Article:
* From Wikipedia: "For this chevauchee Edward had an estimated 7,000 men and they had set out from Bordeaux under his command. The chevauchée began on 4 August 1356, against the city of Bourges. This chevauchée differed from the first in that, in addition to the raiding, burning and looting, there was also military action taken against objectives away from the main body of the force. Edward burned the suburbs of Bourges, but did not capture the city. However, he did capture the less important city of Audley.
Several small forces of French knights were defeated and Edward paused to besiege and capture the small town of Romorantin, where several French leaders were holed up. By this time the army of John II of France was in pursuit (approx. 20-25,000 men). Edward marched West along the Loire River to Tours, burning the suburbs before marching south. By this time the French army was only thirty miles (50 km) away and had superior numbers. The French pursued faster than the English marched. By 18 September 1356, Edward entered Poitiers. The next day, outside the city, the Battle of Poitiers was fought, which resulted in a great English victory and the capture of John II of France (who eventually died in captivity after his large ransom, twice the yearly income of France, went unpaid)".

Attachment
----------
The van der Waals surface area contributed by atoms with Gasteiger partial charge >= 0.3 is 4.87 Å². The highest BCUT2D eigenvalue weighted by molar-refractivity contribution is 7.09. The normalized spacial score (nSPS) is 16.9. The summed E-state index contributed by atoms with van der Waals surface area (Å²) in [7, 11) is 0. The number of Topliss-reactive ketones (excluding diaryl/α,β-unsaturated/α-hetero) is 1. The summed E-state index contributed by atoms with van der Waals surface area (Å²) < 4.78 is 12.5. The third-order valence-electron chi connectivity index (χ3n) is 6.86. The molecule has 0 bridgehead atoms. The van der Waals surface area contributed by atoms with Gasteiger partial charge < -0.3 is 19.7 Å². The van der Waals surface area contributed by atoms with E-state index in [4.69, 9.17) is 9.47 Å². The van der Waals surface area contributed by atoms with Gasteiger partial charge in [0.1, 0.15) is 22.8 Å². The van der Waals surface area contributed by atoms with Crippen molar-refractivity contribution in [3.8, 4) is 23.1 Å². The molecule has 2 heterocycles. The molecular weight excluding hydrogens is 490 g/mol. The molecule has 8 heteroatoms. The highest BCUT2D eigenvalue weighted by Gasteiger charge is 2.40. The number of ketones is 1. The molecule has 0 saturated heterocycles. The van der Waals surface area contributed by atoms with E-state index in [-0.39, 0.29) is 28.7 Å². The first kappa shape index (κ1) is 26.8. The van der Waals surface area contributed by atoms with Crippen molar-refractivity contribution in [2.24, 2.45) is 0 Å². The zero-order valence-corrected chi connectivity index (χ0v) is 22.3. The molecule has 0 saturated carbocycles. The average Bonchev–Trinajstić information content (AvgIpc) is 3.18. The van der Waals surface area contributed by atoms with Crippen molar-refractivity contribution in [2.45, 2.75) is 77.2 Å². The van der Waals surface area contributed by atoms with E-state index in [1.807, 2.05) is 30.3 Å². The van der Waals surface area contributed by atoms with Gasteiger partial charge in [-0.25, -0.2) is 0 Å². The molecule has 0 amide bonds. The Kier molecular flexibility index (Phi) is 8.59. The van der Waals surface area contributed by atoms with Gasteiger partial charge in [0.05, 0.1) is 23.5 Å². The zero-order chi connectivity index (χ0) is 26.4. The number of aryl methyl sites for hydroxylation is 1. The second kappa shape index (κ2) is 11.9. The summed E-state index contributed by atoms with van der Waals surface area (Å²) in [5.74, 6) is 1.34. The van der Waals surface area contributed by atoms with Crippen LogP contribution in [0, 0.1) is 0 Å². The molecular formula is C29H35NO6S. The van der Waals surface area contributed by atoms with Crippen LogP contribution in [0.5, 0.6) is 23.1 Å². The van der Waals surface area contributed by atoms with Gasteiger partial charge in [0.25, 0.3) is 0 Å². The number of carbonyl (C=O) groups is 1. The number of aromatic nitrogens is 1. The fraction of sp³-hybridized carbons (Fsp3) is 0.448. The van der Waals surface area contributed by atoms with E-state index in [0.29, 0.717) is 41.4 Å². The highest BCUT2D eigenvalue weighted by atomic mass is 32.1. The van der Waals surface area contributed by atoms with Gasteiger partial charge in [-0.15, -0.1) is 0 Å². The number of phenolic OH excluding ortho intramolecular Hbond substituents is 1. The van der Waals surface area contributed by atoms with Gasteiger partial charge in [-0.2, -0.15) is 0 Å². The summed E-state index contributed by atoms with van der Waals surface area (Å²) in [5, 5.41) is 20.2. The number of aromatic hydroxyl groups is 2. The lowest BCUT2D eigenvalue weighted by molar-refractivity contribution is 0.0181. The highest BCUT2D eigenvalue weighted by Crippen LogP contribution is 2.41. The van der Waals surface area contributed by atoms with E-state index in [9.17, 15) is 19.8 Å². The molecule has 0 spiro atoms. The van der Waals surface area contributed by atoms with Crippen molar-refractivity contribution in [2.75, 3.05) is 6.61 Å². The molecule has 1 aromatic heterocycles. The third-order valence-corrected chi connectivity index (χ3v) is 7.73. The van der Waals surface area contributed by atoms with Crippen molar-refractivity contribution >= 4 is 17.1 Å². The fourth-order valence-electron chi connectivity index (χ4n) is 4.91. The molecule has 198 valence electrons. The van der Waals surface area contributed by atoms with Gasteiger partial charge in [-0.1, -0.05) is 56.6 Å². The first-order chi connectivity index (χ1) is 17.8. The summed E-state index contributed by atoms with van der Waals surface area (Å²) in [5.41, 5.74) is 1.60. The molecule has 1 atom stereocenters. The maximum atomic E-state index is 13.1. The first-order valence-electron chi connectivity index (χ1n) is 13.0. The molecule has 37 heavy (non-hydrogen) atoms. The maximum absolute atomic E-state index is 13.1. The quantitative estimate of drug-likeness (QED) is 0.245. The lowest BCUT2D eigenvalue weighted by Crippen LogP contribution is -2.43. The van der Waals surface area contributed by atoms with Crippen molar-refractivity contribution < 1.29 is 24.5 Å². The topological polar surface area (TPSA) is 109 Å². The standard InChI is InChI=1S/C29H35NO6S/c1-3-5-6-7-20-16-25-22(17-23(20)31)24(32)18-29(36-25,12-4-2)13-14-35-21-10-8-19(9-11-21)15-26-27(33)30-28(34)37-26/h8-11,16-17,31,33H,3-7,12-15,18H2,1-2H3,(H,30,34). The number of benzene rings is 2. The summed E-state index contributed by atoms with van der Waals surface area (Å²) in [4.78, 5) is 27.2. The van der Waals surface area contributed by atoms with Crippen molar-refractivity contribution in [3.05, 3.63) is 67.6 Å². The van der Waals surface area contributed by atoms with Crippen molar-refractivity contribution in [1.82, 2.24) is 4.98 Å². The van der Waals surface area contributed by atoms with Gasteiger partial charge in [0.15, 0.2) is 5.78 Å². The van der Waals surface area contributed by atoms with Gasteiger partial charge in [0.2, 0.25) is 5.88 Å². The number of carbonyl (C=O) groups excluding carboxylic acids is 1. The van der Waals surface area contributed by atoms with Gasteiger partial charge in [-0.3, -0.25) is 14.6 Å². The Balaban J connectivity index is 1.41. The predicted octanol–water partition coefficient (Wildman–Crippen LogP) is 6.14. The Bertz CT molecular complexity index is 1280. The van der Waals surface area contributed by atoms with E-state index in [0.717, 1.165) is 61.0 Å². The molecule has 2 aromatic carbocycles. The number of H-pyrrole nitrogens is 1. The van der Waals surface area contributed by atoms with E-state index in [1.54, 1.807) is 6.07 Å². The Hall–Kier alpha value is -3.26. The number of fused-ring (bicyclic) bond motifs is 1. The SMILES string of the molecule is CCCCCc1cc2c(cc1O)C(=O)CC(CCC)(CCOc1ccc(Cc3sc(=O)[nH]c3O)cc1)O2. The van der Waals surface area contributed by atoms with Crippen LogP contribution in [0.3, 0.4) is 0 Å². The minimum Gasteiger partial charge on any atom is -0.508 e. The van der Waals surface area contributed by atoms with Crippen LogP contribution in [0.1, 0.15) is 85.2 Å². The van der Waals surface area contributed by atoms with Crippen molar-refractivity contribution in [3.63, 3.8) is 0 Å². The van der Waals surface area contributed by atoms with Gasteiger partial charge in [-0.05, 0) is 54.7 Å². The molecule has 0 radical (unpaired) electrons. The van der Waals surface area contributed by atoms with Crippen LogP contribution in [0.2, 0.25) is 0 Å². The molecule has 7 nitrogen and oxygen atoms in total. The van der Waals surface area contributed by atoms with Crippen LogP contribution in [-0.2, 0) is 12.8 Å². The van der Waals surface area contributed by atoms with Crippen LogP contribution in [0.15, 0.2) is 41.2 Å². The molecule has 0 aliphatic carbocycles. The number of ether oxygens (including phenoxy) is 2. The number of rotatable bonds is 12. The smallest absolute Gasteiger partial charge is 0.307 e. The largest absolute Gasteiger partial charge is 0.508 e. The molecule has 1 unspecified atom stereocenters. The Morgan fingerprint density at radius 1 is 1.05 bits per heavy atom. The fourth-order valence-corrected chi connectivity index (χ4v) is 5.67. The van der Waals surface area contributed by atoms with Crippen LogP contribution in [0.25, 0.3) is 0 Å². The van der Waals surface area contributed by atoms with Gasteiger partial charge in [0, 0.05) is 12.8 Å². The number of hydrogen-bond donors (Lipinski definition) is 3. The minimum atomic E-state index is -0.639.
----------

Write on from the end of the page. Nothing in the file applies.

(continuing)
Friday, October 19, 2012

Portsea Island Beer Festival (2012)

...an afternoon of unrestrained bucolic'ness on Saturday afternoon as yet again it was time to visit the annual Portsea Island Beer Festival [clicky]

...the brother in law and I decided we would cycle as this is a fantastic route with a sea voyage half way through - route is as follows, lovely sunny day, but previous rain had made the cycle path up the side of Hayling a little glutinous on places....

Cycle route..  15 miles each way - didn't even feel the second 15 miles....

..the festival was hosted yet again in the truly lovely Groundlings Theatre [clicky] (just opposite HMS Warrior and just across the way from HMS Victory) in their upstairs theatre room.... I love the ceiling in this room, but I especially like the ambience, and the architectural details....  this is an old, old, building - the walls are held in place by huge tie straps......  this is the room (I think) where Mrs Dickens allegedly went into labour with Charles while attending a Christmas Ball ...